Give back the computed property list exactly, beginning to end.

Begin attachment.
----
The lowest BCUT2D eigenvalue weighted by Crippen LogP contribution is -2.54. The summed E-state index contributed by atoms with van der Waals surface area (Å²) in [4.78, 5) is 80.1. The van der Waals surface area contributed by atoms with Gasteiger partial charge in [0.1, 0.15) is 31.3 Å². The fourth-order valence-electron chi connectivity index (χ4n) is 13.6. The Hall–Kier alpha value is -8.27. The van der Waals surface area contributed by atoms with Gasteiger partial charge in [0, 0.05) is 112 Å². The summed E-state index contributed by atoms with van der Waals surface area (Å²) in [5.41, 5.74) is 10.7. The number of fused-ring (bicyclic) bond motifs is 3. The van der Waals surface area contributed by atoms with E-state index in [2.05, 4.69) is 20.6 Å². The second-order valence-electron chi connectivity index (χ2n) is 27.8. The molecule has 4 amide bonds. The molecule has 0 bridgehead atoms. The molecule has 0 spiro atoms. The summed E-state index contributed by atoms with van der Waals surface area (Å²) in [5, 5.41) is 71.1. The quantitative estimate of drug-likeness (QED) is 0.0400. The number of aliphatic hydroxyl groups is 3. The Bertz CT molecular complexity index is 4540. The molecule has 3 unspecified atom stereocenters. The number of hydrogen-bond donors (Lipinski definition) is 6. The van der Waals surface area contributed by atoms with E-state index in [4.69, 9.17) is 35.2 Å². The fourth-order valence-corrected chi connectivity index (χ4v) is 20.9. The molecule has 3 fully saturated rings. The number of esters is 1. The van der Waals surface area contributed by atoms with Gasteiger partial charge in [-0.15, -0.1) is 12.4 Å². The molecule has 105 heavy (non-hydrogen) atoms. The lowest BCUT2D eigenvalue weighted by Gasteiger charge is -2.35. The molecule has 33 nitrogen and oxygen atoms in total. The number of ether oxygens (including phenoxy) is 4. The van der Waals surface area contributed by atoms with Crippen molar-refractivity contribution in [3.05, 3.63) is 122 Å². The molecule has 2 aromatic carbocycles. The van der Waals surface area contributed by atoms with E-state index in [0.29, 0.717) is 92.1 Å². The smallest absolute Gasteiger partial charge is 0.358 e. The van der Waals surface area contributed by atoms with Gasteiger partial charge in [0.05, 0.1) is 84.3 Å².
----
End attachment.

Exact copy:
The lowest BCUT2D eigenvalue weighted by Crippen LogP contribution is -2.54. The summed E-state index contributed by atoms with van der Waals surface area (Å²) in [4.78, 5) is 80.1. The van der Waals surface area contributed by atoms with Gasteiger partial charge in [0.1, 0.15) is 31.3 Å². The fourth-order valence-electron chi connectivity index (χ4n) is 13.6. The Hall–Kier alpha value is -8.27. The van der Waals surface area contributed by atoms with Gasteiger partial charge in [0, 0.05) is 112 Å². The summed E-state index contributed by atoms with van der Waals surface area (Å²) in [5.41, 5.74) is 10.7. The number of fused-ring (bicyclic) bond motifs is 3. The van der Waals surface area contributed by atoms with E-state index in [2.05, 4.69) is 20.6 Å². The second-order valence-electron chi connectivity index (χ2n) is 27.8. The molecule has 4 amide bonds. The molecule has 0 bridgehead atoms. The molecule has 0 spiro atoms. The summed E-state index contributed by atoms with van der Waals surface area (Å²) in [5, 5.41) is 71.1. The quantitative estimate of drug-likeness (QED) is 0.0400. The number of aliphatic hydroxyl groups is 3. The Bertz CT molecular complexity index is 4540. The molecule has 3 unspecified atom stereocenters. The number of hydrogen-bond donors (Lipinski definition) is 6. The van der Waals surface area contributed by atoms with E-state index in [4.69, 9.17) is 35.2 Å². The fourth-order valence-corrected chi connectivity index (χ4v) is 20.9. The molecule has 3 fully saturated rings. The number of esters is 1. The van der Waals surface area contributed by atoms with Gasteiger partial charge in [-0.15, -0.1) is 12.4 Å². The molecule has 105 heavy (non-hydrogen) atoms. The lowest BCUT2D eigenvalue weighted by Gasteiger charge is -2.35. The molecule has 33 nitrogen and oxygen atoms in total. The number of ether oxygens (including phenoxy) is 4. The van der Waals surface area contributed by atoms with Crippen molar-refractivity contribution in [3.05, 3.63) is 122 Å². The molecule has 2 aromatic carbocycles. The van der Waals surface area contributed by atoms with E-state index in [0.29, 0.717) is 92.1 Å². The smallest absolute Gasteiger partial charge is 0.358 e. The van der Waals surface area contributed by atoms with Gasteiger partial charge in [0.05, 0.1) is 84.3 Å².